Sandra Ellen Mortola

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Biography

(Great Authors of World Literature, Critical Edition)

Sandra M. Gilbert was born Sandra Mortola in New York City, where she was raised by her parents, Angela (Caruso) Mortola and Alexis Joseph Mortola. She married Elliot Lewis Gilbert on December 1, 1957, and both went on to distinguished careers as English professors and scholars. The couple had three children: Katherine, Roger, and Susanna. Gilbert graduated with a B.A. in English literature from Cornell University in 1957. She earned an M.A. from New York University in 1961 and a Ph.D. from Columbia University in 1968. Universities at which she has taught include Stanford, Princeton, Indiana, and the University of California at Davis (UC Davis).

Gilbert is a proponent of feminist literary criticism. This diverse school of criticism is characterized by a number of goals, including recovering forgotten or lost works of literature by women, analyzing female characters, and examining literature written by women for common threads and connections, while considering each author’s social, political, and economic situation. Gilbert was a major force in bringing feminist literary criticism to the forefront of the American academic community during the 1970’s.

Gilbert is perhaps best known for her collaborations with fellow professor Susan Gubar, whom she met at Indiana University, where they taught a course in 1974 on female literary tradition. Their first collaboration was a highly influential book of essays titled The Madwoman in the Attic. This collection was hailed as a groundbreaking study of female literary tradition in the nineteenth century, as seen through the lens of feminism. It opens with a detailed critique of male-centered and misogynistic theories of poetic creation. The central image of this group of essays is Bertha Mason, the madwoman in the attic in Charlotte Brontë’s 1847 novel Jane Eyre, who attacks her brother, attempts to stab and burn her husband, and ultimately burns down the house that has served as her prison. The authors argue that even Brontë and other nineteenth century writers who were overtly concerned with women’s rights were frustrated by women’s status in society and so created images in their poetry and fiction of rage and violence directed at patriarchal institutions. Gilbert and Gubar’s book was a runner-up for a Pulitzer Prize and for the National Book Critics Circle Award. Although influential, the book was also quite controversial and provoked significant criticism from more traditional scholars.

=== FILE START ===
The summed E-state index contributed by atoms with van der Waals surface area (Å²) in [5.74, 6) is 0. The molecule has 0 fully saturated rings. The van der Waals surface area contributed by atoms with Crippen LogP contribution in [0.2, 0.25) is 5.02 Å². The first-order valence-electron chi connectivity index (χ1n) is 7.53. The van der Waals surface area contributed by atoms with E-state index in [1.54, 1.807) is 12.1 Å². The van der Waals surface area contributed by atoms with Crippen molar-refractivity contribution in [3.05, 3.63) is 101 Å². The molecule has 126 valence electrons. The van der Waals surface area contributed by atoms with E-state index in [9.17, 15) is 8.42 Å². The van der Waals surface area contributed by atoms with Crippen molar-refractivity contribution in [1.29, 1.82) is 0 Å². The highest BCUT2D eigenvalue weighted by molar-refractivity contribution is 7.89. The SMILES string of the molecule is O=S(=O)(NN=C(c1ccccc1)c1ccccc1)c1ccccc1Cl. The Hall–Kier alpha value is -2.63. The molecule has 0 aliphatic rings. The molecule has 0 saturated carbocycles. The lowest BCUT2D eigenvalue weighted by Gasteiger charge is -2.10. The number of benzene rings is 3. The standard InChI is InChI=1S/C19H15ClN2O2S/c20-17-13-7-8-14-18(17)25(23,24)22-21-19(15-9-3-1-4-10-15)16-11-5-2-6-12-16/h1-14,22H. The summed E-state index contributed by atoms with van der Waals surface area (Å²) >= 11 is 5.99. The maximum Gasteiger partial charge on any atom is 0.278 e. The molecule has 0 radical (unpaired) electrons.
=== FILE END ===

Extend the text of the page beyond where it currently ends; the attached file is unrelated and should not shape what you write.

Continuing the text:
Gilbert and Gubar edited several feminist literary projects, including Shakespeare’s Sisters: Feminist Essays on Women Poets and The Norton Anthology of Literature by Women. Like the Madwoman in the Attic, these texts are informed by the philosophy of feminism. In the Norton anthology, for example, Gilbert and Gubar treat texts by well-known writers as well as those of lesser-known women. The editors also include rare works by authors such as Jane Austen and George Eliot. The book is divided into six eras, each with an introduction giving historic and thematic backgrounds for the works included in that section. Biographical information on the anthologized writers is included as well.

Gilbert and Gubar also collaborated on a three-part series under the collective title No Man’s Land. Together, the volumes The War of the Words, Sexchanges, and Letters from the Front constitute a literary and historical study of twentieth century women writers and an ambitious consideration of the landmarks in twentieth century literature by women. They further collaborated on Masterpiece Theatre: An Academic Melodrama. This book is a quixotic mélange of dramatic and critical text, a mystery of sorts that aims toward a consideration of gender in theatrical works. With Diana O’Hehir, Gilbert and Gubar edited a volume of poems titled Mothersongs, which includes poems by both men and women on pregnancy, birth, child rearing, and loss.

Also a well-known and widely respected poet, Gilbert has published...

(The entire section is 952 words.)